Recently, I had to minimize some boolean functions using Karnaugh maps. The functions were part of a state machine, which I would like to optimize, so I had to repeat the process using Karnaugh maps over and over until, finally, I decided it would be much more productive, if I could write a program that could do the trick. So, here it is; an implementation of the Quine-McCluskey algorithm written in Python. Before writing the code, I had studied the implementation of Robert Dick, which can be found here: http://pypi.python.org/pypi/qm/0.2.
I improved the performance of the above mentioned implementations by:
- using bitwise operations,
- eliminating uses of strings and
- using Petrick’s method for determining all minimum sum-of-products solutions from a prime implicant chart.
I have also run line_profiler in order to pinpoint the lines of code that might need optimization if necessary.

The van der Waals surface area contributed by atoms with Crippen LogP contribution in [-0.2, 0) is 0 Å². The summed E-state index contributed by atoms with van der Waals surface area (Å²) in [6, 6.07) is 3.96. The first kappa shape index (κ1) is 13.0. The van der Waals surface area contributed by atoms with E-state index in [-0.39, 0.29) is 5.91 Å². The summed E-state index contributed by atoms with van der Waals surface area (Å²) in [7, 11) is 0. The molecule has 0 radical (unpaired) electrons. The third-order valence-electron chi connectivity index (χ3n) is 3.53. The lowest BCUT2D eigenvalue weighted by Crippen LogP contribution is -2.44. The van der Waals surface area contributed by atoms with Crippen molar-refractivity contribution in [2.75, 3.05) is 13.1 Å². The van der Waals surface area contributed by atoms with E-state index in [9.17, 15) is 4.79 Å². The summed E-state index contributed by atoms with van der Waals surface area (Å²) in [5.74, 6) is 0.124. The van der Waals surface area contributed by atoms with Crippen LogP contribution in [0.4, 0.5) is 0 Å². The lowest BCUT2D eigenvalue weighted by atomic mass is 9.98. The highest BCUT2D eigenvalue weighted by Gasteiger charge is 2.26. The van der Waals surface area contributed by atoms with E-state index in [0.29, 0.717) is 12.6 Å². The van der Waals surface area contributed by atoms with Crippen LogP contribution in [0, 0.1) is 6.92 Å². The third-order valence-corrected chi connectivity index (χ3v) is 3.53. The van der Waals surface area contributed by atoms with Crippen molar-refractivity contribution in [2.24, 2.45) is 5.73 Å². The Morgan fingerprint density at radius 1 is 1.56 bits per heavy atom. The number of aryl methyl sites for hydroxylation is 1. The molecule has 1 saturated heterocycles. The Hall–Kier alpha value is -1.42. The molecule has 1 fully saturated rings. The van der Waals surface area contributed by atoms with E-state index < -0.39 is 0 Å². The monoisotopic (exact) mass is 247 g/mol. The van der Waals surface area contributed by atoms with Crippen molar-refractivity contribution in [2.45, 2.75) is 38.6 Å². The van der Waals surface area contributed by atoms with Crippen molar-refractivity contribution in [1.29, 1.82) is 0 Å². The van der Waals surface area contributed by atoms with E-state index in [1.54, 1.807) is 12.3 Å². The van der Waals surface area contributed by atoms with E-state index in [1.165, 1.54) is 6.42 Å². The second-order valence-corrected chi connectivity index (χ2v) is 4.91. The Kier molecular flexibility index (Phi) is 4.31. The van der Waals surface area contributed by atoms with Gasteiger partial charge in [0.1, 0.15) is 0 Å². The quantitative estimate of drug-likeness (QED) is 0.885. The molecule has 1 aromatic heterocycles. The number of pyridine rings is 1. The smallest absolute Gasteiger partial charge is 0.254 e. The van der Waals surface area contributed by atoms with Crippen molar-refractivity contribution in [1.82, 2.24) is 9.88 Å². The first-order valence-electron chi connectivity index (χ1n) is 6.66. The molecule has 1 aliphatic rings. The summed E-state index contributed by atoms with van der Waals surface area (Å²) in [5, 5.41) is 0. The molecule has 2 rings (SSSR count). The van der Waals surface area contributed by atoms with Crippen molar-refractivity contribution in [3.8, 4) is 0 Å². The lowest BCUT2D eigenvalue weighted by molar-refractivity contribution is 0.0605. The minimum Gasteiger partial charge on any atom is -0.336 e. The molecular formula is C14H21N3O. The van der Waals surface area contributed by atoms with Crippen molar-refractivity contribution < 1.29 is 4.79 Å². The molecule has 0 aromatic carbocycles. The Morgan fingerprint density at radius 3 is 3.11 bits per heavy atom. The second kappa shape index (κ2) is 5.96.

You can find the Python module and the line_profiler output on GitHub: prekageo/optistate. The source code is distributed under the MIT license.
Update 2011/05/19: I have improved the complexity calculation method. Before this change the complexity of a NOT gate was the same as the complexity of a 2-input OR gate, so instead of the minimal function NOT B, the function A OR C was produced. I have also written a function that provides an interface in case you would like to use this implementation instead of Robert Dick’s. The interface translates the output to match that of Robert Dick’s implementation.
def t(x,n): x = x if x == '1': return ['X'*n] if x == '0': return ['X'*n] result =  for a,b in x: tmp =  for i in xrange(n): if a & 1: tmp.append('1') elif b & 1: tmp.append('X') else: tmp.append('0') a >>= 1 b >>= 1 tmp.reverse() result.append(''.join(tmp)) return result